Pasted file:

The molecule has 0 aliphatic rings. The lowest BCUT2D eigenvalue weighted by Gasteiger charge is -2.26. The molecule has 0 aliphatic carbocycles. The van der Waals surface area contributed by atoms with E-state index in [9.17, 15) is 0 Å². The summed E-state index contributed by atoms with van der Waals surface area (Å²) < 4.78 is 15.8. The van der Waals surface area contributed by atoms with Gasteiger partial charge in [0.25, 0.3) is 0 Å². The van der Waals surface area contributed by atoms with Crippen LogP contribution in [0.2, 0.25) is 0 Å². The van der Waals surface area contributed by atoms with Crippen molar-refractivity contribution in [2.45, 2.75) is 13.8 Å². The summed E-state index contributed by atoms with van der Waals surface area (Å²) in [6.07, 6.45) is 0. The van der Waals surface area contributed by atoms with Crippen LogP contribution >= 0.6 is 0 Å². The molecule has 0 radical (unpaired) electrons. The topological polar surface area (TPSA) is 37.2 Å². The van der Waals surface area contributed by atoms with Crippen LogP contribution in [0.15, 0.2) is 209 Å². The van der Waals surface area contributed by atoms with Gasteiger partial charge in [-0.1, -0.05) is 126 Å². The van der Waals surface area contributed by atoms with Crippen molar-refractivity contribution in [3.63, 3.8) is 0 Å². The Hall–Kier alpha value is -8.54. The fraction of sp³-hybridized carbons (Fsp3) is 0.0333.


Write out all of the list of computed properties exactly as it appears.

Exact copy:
The molecule has 0 aliphatic rings. The lowest BCUT2D eigenvalue weighted by Gasteiger charge is -2.26. The molecule has 0 aliphatic carbocycles. The van der Waals surface area contributed by atoms with E-state index in [9.17, 15) is 0 Å². The summed E-state index contributed by atoms with van der Waals surface area (Å²) < 4.78 is 15.8. The van der Waals surface area contributed by atoms with Gasteiger partial charge in [0.25, 0.3) is 0 Å². The van der Waals surface area contributed by atoms with Crippen LogP contribution in [0.2, 0.25) is 0 Å². The van der Waals surface area contributed by atoms with Crippen molar-refractivity contribution in [2.45, 2.75) is 13.8 Å². The summed E-state index contributed by atoms with van der Waals surface area (Å²) in [6.07, 6.45) is 0. The van der Waals surface area contributed by atoms with Crippen LogP contribution >= 0.6 is 0 Å². The molecule has 0 radical (unpaired) electrons. The topological polar surface area (TPSA) is 37.2 Å². The van der Waals surface area contributed by atoms with Crippen LogP contribution in [0.15, 0.2) is 209 Å². The van der Waals surface area contributed by atoms with Gasteiger partial charge in [-0.1, -0.05) is 126 Å². The van der Waals surface area contributed by atoms with Crippen molar-refractivity contribution in [3.63, 3.8) is 0 Å². The Hall–Kier alpha value is -8.54. The fraction of sp³-hybridized carbons (Fsp3) is 0.0333.